And I think Giuliani‘s problem is, to the extent that this focuses on Catholics, Catholics who vote in Republican primaries are, almost by definition, far more pro-life, anti-abortion, than Catholics who vote elsewhere, so they could have an impact.

Ramesh Ponnuru in “The National Review” had what I thought was a very good analysis of this.  He‘s a very strong pro-lifer.  And he argues that, in Republican primaries, you have got about a third pro-choice, a third pro-life who will never vote for a pro-choice candidate, and a third who are basically against abortion, but might not vote on that issue. 

And I think the battle is going to be in that middle group, sort of pro—pro-life, but open to Giuliani.  And that‘s where he‘s got to get votes. 

MATTHEWS:  Why, Mr. Dillard, are you making abortion rights an issue of—we call it in politics a voting issue, where people should decide who they pick for president on that issue?  Why are you saying that...

DILLARD:  Well, I mean, our...

MATTHEWS:  ... one issue? 

DILLARD:  Well, because keep in mind that our Web site is going to be targeted to faithful Catholics, to inform them about Rudy Giuliani‘s record...


MATTHEWS:  No, but you‘re telling them—you‘re telling them not to vote for Rudy Giuliani because of his abortion position, aren‘t you? 

DILLARD:  That—that‘s correct, because this is a man who holds himself out...

MATTHEWS:  Well, that—then, in other words, you‘re saying...


MATTHEWS:  Look, let me ask you this.


MATTHEWS:  Where are you on the war in Iraq? 

DILLARD:  In what way? 

MATTHEWS:  Where are you?  Do you think the war should have been fought? 

DILLARD:  I mean, I think it‘s been mis—I think it‘s been...

MATTHEWS:  No, no, no.

DILLARD:  I think it‘s been mismanaged.

MATTHEWS:  Do you think the war should have been—no, you think the war should have been waged, we should have invaded Iraq?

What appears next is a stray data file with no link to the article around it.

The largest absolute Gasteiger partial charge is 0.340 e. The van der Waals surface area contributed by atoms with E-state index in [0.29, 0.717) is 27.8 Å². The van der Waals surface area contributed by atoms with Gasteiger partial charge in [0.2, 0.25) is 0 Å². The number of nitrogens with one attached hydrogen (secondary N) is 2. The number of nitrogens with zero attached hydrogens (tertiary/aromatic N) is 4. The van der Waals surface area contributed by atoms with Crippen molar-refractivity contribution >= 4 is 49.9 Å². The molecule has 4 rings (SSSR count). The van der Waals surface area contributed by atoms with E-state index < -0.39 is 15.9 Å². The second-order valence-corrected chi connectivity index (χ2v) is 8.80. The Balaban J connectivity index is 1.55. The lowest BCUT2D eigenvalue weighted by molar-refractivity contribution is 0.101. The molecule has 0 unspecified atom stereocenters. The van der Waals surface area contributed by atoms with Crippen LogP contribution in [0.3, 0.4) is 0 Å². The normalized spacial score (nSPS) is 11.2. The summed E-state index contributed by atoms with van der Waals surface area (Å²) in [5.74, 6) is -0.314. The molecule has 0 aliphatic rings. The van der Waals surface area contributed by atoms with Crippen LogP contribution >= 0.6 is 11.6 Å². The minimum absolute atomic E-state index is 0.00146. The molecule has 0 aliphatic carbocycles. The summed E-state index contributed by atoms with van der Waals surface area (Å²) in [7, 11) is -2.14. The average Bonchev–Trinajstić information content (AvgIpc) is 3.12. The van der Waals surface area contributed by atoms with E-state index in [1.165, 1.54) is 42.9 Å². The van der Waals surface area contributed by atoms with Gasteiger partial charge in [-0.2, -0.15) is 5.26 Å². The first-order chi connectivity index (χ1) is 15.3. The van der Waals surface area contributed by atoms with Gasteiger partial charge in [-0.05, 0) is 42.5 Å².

DILLARD:  I do.  I think that...


MATTHEWS:  Well, the Catholic Church doesn‘t agree with that.  the Catholic Church doesn‘t take that position.

DILLARD:  Well, I don‘t—I—with—with respect, I don‘t think that‘s a fair characterization.

The pope, Pope John Paul at the time, said that he was not in favor of it.  I don‘t think the church took an official stance.  That depends on—on whether or not you believe it meets the just-war criteria.  And there‘s a—a debate one can make about that.

MATTHEWS:  Are you for capital punishment?

DILLARD:  But I‘m—I...

MATTHEWS:  Are you for capital punishment, sir? 

DILLARD:  No, I am absolutely—I am opposed to capital punishment in all instances. 

MATTHEWS:  I‘m just trying to find out why you single out an issue and say that‘s how a Catholic should vote, when Catholics are like any other voter.  They have to measure their position on a number of issues.  And they have to say...

DILLARD:  No, I‘m—I‘m against...

MATTHEWS:  ... what‘s the most important concern for them. 

DILLARD:  ... torture.  I‘m against torture in all instances.  I oppose the death penalty.

I—I—you know, I—I mean, I oppose abortion.  I—I feel like I‘m—much like Senator Brownback, I‘m whole life...

MATTHEWS:  Yes.  Well, that‘s...

DILLARD:  ... across the board.  I‘m for intervening in Darfur and doing whatever we can to stop the genocide. 

MATTHEWS:  So, but, bottom line, no matter...

DILLARD:  I mean, I believe that...


But, bottom line, no matter what Giuliani says on any issue, whether it‘s poverty, it‘s the war, it‘s concern for anyone in any other way, as long as he believes that, ultimately, a woman has to decide about an abortion, and it‘s not up to the state to say she can‘t, as long as he takes that position, you will not—you say Catholics shouldn‘t vote for him? 

DILLARD:  It‘s a disqualifier.


DILLARD:  Abortion is the civil rights issue of our time. 


We will be right back with Stephen Dillard of Catholics Against Rudy, and E.J. Dionne of “The Washington Post.”

You‘re watching HARDBALL on MSNBC. 


MATTHEWS:  We‘re back with Stephen Dillard of Catholics Against Rudy, and E.J. Dionne, syndicated columnist for “The Washington Post.” 

I have to ask you, E.J., it seems to me that your question is still the best one.  Is the Catholic Church an equal-opportunity opposer on the abortion-rights issue?